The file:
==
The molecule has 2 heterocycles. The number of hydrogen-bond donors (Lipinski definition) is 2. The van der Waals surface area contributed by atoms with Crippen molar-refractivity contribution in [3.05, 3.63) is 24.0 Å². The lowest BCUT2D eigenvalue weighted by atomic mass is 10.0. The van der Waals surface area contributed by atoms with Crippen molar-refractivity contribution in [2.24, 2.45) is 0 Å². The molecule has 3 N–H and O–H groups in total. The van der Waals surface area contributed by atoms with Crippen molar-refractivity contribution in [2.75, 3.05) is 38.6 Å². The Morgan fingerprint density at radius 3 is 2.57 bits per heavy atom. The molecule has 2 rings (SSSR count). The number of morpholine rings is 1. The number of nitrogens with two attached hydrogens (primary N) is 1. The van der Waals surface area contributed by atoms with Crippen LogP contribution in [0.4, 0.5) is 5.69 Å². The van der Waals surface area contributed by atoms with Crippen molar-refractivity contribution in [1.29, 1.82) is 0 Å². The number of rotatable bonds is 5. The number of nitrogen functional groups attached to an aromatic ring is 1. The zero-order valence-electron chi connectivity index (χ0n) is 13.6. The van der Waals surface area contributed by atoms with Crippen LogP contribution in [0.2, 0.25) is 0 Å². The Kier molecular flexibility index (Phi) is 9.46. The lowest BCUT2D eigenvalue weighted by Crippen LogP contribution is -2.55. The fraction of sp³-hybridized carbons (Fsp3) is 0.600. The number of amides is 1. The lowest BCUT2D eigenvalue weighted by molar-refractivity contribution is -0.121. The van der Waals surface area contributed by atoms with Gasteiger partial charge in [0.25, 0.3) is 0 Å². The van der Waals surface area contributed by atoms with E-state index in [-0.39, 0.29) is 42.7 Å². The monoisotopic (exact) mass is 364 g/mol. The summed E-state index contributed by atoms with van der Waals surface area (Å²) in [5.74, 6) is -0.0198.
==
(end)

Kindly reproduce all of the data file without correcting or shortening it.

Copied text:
The molecule has 2 heterocycles. The number of hydrogen-bond donors (Lipinski definition) is 2. The van der Waals surface area contributed by atoms with Crippen molar-refractivity contribution in [3.05, 3.63) is 24.0 Å². The lowest BCUT2D eigenvalue weighted by atomic mass is 10.0. The van der Waals surface area contributed by atoms with Crippen molar-refractivity contribution in [2.24, 2.45) is 0 Å². The molecule has 3 N–H and O–H groups in total. The van der Waals surface area contributed by atoms with Crippen molar-refractivity contribution in [2.75, 3.05) is 38.6 Å². The Morgan fingerprint density at radius 3 is 2.57 bits per heavy atom. The molecule has 2 rings (SSSR count). The number of morpholine rings is 1. The number of nitrogens with two attached hydrogens (primary N) is 1. The van der Waals surface area contributed by atoms with Crippen LogP contribution in [0.4, 0.5) is 5.69 Å². The van der Waals surface area contributed by atoms with Crippen molar-refractivity contribution in [1.29, 1.82) is 0 Å². The number of rotatable bonds is 5. The number of nitrogen functional groups attached to an aromatic ring is 1. The zero-order valence-electron chi connectivity index (χ0n) is 13.6. The van der Waals surface area contributed by atoms with Crippen LogP contribution in [0.2, 0.25) is 0 Å². The Kier molecular flexibility index (Phi) is 9.46. The lowest BCUT2D eigenvalue weighted by Crippen LogP contribution is -2.55. The fraction of sp³-hybridized carbons (Fsp3) is 0.600. The number of amides is 1. The lowest BCUT2D eigenvalue weighted by molar-refractivity contribution is -0.121. The van der Waals surface area contributed by atoms with Gasteiger partial charge in [0.25, 0.3) is 0 Å². The van der Waals surface area contributed by atoms with E-state index in [-0.39, 0.29) is 42.7 Å². The monoisotopic (exact) mass is 364 g/mol. The summed E-state index contributed by atoms with van der Waals surface area (Å²) in [5.74, 6) is -0.0198.